Should I Talk To Police?
If police suspect you may have been involved in a crime, they may contact you and ask to talk. They may even ask you to take a polygraph, or a lie detector test. While the police may make it sound like they are trying to clear things up by giving you a chance to explain the situation, you should be extremely wary. Anything you say can be used against you.
What Should You Do?
Above all else, get legal counsel before talking to the police. If you meet with them, do it with a criminal defense attorney by your side. It’s your right. Exercise it.
Here are a few reasons why you should never talk to police without legal advice:
- The police may pretend to have evidence they don’t have.
- They could twist your statements to mean things you never intended.
- If you change any detail of your story later, they will accuse you of lying.
- Your statements could offer the police new evidence they would never have had otherwise.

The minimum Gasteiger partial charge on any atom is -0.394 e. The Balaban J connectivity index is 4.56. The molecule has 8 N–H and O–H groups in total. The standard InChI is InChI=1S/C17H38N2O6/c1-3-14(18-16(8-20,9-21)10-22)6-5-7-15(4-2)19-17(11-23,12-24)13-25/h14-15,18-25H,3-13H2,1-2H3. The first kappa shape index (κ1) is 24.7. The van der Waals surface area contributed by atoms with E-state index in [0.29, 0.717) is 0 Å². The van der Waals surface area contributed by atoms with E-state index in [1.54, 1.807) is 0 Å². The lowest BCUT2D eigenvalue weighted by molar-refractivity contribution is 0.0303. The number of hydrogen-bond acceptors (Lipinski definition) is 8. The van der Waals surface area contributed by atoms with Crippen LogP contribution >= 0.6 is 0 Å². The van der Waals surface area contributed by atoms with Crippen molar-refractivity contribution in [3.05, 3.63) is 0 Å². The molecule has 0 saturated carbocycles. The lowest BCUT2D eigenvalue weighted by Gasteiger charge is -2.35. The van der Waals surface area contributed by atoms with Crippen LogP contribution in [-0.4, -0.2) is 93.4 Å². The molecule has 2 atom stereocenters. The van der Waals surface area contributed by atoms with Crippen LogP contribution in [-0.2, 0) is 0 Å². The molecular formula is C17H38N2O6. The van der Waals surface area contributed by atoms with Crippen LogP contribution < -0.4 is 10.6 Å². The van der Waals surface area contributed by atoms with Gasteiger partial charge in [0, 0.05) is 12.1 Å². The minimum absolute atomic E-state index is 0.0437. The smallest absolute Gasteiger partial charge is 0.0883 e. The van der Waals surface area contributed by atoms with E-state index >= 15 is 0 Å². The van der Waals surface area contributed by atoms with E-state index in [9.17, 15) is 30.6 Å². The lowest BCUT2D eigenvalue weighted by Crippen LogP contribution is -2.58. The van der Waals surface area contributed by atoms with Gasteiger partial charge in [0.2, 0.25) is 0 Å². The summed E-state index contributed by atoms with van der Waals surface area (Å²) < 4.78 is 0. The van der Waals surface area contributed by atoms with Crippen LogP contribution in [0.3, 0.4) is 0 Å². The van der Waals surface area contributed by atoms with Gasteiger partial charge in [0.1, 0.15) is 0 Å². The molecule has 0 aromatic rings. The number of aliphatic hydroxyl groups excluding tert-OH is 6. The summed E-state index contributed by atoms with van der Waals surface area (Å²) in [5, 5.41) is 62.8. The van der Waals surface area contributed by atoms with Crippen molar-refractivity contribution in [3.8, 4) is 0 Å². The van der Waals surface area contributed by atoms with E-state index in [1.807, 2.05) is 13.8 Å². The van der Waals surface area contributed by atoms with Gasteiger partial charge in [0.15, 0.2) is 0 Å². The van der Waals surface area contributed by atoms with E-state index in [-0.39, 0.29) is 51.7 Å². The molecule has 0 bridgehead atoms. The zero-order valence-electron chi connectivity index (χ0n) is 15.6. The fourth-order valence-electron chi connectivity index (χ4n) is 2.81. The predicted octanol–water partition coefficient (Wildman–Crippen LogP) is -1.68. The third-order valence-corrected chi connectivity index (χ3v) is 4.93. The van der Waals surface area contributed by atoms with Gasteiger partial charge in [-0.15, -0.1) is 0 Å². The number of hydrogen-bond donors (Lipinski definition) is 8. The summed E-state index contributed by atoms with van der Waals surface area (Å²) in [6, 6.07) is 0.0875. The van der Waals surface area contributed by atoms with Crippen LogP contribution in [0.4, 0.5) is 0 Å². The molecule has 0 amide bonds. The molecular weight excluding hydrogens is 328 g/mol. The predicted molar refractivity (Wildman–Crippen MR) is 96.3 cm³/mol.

- Your statements could give police the probable cause they need to arrest you.
If police intend to charge you with a crime, nothing you say will cause them to change their minds. If the police had enough evidence to charge you with a crime, they would. In fact, by talking to police, it is vastly more likely that you will accidentally incriminate yourself. This is quite common in sex crime cases, but it can apply to all criminal cases.
Talk To An Experienced Criminal Defense Lawyer Today
Here at Goodwin Como, P.C., in Uniontown, Pennsylvania, we work hard to protect your rights, including the right to be presumed innocent.
Attorneys Benjamin F. Goodwin and Amanda M. Como